Taiwan faces egg shortage and price rising ahead of Spring Festival, but DPP still put politics first
Published: Jan 28, 2022 05:20 PM
Taiwan Photo: Unsplash

Taiwan Photo: Unsplash

This is supposed to be the time for family reunion and Spring Festival shopping as the grandest festival for Chinese people is less than a week away. However, Taiwan residents are facing an acute egg shortage and rising prices.

Taiwan's daily egg demand is about 22 million, but it currently supplies just over 18 million eggs, a shortfall of 4 million a day, Taiwan-based media reported. 

Hundreds of restaurateurs in Taiwan have taken to social networking sites to complain that they can't get eggs, while many homemakers claiming they failed to find any eggs at supermarket even they went to the supermarket several times a week.  

The price of eggs has risen from NT $46 ($1.66) per kilo before the pandemic to NT $70. If freight and loss are added, according to Taiwan's local egg market table, the egg price in the island has skyrocketed to NT $ 88 per kilo. The Global Times found that eggs cost 11 yuan ($1.7) a kilo in a market located in Chaoyang district, Beijing.

The last egg shortage occurred in Taiwan in January 2019, when the island imported 1.4 million eggs from US and Japan. 

Some Taiwan-based observers said the egg shortage has been caused by multiple reasons including the impact of avian flu, climate instability, and rising international prices for materials. But the most important reason is the "freeze price order" issued by Taiwan authority which violates market mechanisms, resulting in no profit for egg farmers, meaning many have quit the business.  

The egg shortage also came amid a time when Democratic Progressive Party (DPP) members are claiming that the DPP authority is mulling on lifting the ban on Fukushima food imports, potentially even before Spring Festival, as they believe there is a public basis to do so after the anti-ractopamine pork referendum became void.  

Egg production and supply are plentiful on the mainland, and the proximity to the island means lower transport and time costs, Wang Jianmin, a senior cross-Straits expert at Minnan Normal University, told the Global Times on Friday. 

However, due to political reasons, the Taiwan authority has imposed strict restrictions on the import of agricultural products and materials from the mainland, Wang said, "more than 800 agricultural products, including eggs, have not been opened to the mainland."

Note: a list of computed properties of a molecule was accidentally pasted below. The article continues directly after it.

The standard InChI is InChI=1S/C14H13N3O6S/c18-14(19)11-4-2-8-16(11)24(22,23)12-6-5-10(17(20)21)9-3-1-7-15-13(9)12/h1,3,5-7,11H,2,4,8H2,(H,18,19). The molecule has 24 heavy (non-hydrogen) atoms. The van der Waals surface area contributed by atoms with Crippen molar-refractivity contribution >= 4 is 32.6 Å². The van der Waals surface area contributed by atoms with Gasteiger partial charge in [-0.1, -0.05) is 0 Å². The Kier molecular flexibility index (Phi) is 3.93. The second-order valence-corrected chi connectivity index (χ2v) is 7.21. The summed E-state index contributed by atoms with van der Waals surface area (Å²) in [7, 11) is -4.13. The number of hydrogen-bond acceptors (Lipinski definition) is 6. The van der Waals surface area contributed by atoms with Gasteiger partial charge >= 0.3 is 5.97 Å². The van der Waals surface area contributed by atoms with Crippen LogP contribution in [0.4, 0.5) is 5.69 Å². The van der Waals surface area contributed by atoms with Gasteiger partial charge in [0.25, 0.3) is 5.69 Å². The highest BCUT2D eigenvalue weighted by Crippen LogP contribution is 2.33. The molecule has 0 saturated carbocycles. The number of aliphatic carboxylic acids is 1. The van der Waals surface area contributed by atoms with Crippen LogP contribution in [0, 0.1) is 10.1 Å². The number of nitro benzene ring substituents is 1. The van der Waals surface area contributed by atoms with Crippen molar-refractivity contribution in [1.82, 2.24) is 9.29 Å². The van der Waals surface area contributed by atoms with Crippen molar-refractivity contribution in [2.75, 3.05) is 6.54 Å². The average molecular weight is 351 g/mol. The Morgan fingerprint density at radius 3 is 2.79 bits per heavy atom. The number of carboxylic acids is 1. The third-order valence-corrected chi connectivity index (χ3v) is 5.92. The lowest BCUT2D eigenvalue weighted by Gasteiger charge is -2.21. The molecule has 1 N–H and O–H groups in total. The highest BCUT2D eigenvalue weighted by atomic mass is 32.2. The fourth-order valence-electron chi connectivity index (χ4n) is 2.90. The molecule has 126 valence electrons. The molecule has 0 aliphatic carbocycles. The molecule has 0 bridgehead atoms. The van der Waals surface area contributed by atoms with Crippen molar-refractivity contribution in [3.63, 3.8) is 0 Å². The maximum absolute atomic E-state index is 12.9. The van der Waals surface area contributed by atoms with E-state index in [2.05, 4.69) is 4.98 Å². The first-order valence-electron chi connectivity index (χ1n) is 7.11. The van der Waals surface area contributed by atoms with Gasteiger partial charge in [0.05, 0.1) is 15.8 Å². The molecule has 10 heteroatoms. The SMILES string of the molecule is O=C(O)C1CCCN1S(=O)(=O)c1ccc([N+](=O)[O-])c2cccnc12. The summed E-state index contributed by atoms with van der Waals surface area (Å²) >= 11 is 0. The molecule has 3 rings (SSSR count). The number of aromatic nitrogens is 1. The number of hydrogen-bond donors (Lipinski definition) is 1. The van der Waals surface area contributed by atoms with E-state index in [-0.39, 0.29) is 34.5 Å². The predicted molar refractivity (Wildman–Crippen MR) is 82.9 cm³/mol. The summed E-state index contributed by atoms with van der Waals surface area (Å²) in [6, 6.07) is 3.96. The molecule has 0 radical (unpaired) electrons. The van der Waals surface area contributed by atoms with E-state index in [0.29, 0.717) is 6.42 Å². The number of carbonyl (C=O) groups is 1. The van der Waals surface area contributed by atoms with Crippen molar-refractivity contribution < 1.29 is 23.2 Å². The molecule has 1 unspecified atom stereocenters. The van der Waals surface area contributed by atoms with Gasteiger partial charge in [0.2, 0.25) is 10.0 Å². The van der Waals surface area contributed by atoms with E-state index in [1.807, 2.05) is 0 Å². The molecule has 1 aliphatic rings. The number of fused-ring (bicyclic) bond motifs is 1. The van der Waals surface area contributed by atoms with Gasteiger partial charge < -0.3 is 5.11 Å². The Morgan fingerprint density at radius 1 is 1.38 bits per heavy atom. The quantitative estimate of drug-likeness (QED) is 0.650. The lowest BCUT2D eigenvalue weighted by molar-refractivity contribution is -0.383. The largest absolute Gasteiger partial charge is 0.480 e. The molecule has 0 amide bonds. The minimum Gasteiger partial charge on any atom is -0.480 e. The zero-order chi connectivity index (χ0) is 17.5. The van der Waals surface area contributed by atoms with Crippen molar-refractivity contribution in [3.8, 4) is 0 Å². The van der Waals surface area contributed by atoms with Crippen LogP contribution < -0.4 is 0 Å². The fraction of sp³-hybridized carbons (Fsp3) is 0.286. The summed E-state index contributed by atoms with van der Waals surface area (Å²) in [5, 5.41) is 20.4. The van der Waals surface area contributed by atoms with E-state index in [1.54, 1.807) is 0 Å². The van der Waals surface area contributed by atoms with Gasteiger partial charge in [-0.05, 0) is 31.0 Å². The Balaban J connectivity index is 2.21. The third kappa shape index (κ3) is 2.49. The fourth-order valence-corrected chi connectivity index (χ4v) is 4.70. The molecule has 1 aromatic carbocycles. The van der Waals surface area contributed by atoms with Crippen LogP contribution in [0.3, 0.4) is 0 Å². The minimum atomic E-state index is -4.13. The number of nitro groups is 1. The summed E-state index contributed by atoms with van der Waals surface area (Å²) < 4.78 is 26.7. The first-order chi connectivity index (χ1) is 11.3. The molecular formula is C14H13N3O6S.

Taiwan's agriculture authority said on Thursday that the island will import eggs from Australia and US for emergency use, but the shortage would only be relieved in April. 

The fact that Taiwan is willing to increase costs rather than seek help from the near mainland shows that when dealing with issues concerning people's livelihood, Taiwan authority is more concerned with political interests than the welfare of ordinary people, Wang said.  

In 2008, in the last two months of Chen Shui-bian's tenure, the last DPP leader, Taiwan authority made an exception by allowing imports of corn from the mainland to calm the price of feed for the island's livestock industry. A major incident at US ports disrupted Taiwan's corn imports, leading to a spike in domestic feed prices.

The Tsai Ing-wen authority should also consider asking for help from the mainland, which would be helpful to both the Taiwan public and businesses, Wang said. 

Ironically, as Taiwan residents face serious quality of life issues, the official-run wine company announced that the first shipment of 6,000 bottles of Lithuania-imported rum will be sold for NT $600 ($21.6) each at 12 winery sales centers on February 1, the first day of the lunar New Year.  

However, the same wine was sold for just 31 yuan ($4.8) on mainland e-commerce platforms. And the over-priced rum was mocked by local residents as "the taste of democracy." 

"The DPP authority pays a high price to satisfy its illusory political interests, rather than taking care of the island's population… They will lose people's support for such an approach," Wang said.